Part of my John Muir Award was that I was going to learn tree identification, or get better at it I mean. After a few months of trying and not really getting that far I decided something had to be done.

So I’ve bought this book. Something I never thought I’d be spending money on. Having said that, I have really enjoyed getting to grips with the more common, native trees around my patch and in Holyrood Park. To really get myself into it I’ve made myself a Tree List. It works just the same as my Bird Lists, but they are trees, and I don’t record the date because a tree that I see on the 29th of April is almost certainly going to be there whenever I next look.

I’ve gone out a couple times now, looking specifically at trees. I’ve taken a lot of pictures and had a few moments where I’ve IDed trees without the help if the book, and that’s felt good. 

All this interest in trees found me asking dad if we can go and see the tallest conifer in Europe when we’re on holiday in Findhorn, as it’s not far away; just along the road west of Inverness. So I’m looking forward to that.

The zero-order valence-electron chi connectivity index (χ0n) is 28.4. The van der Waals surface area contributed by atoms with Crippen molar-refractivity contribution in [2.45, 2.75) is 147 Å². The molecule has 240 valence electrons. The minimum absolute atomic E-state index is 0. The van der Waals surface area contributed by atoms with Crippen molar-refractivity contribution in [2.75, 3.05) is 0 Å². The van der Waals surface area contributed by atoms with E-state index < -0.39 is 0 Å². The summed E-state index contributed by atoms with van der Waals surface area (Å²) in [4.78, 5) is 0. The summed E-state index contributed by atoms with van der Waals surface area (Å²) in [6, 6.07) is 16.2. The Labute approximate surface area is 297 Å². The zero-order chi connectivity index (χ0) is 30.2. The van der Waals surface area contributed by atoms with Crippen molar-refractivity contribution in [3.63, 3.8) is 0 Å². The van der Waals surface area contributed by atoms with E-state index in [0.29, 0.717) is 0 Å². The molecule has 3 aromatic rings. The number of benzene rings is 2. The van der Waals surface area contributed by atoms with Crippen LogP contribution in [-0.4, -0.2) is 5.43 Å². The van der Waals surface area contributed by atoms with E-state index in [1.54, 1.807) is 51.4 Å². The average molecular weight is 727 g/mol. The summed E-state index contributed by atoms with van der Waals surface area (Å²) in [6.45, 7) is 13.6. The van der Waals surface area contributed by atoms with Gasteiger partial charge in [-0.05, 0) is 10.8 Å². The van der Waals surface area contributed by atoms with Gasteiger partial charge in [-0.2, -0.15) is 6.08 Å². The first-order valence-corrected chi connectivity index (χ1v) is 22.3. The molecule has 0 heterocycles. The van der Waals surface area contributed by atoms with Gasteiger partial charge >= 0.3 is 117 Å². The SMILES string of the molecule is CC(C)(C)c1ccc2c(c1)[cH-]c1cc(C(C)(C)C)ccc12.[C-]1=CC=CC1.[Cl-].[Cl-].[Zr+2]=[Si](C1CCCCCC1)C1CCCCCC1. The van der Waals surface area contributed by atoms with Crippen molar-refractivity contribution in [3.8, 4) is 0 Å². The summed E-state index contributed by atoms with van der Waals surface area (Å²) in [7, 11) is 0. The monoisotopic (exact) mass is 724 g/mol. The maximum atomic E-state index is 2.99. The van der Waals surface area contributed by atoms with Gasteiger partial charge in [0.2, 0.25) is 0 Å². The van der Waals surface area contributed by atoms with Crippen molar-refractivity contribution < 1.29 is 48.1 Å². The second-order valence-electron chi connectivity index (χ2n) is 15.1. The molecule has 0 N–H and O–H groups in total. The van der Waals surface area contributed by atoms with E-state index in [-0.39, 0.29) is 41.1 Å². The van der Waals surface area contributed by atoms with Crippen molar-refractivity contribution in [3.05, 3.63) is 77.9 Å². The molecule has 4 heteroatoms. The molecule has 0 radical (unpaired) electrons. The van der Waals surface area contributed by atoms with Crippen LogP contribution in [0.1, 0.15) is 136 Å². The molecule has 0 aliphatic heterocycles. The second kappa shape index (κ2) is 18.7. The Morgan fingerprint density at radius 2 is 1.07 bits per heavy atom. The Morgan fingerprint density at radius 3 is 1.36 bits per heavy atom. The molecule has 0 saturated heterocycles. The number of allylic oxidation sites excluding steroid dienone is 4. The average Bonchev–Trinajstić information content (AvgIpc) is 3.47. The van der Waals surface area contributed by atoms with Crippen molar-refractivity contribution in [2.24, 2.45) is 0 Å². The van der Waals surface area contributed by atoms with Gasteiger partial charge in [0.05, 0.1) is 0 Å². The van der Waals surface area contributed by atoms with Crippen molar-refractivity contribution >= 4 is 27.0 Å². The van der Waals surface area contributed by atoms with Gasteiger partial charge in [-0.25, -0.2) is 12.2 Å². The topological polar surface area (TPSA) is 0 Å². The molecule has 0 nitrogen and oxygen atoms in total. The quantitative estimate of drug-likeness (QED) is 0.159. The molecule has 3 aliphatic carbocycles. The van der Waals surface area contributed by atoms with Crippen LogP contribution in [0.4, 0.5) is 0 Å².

Before I show you my tree list I should explain, trees only go on my list if I can pretty reliably identify them when they are in front of me.

My tree list:

Scot’s Pine, Spinus sylvestris

Common Beech, Fagus sylvatica

Common Hawthorn, Crataegus monogyna

Sycamore, Acer pseudoplatanus

Common Yew, Taxus baccata

Common Ash, Fraxinus excelsior

Elder, Sambucus nigra

Common Alder, Alnus glutinosa

Silver Birch, Betula pendula

Monkey Puzzle, Araucaria araucana

Wych Elm, Ulmus glabra

Horse Chestnut, Aesculus hippocastanum

Blackthorn, Prinus spinosa

Cherry Laurel, Prunus laurocerasus

That’s it so far. Just 14 species but that’s more than I could ID before purchasing that heavy book. I’m close to being able to ID and find some sort of Lime tree but I can’t work out what species in particular. I’ll try to update this list as much as I update my Year List, which isn’t that often but I’ll try my best to remember.

  Monkey Puzzle in someone’s garden behind an unidentified conifer.

Edit: the one in front is Western Hemlock


Common Ash


 Common Hawthorn


 Common Beech


 Horse Chestnut



 Cherry Laurel


 I’m lucky to have some of the oldest trees in Edinburgh on my patch.  Pretty much all of them are native, and a few are well naturalised such as Sycamore and Horse Chestnut.


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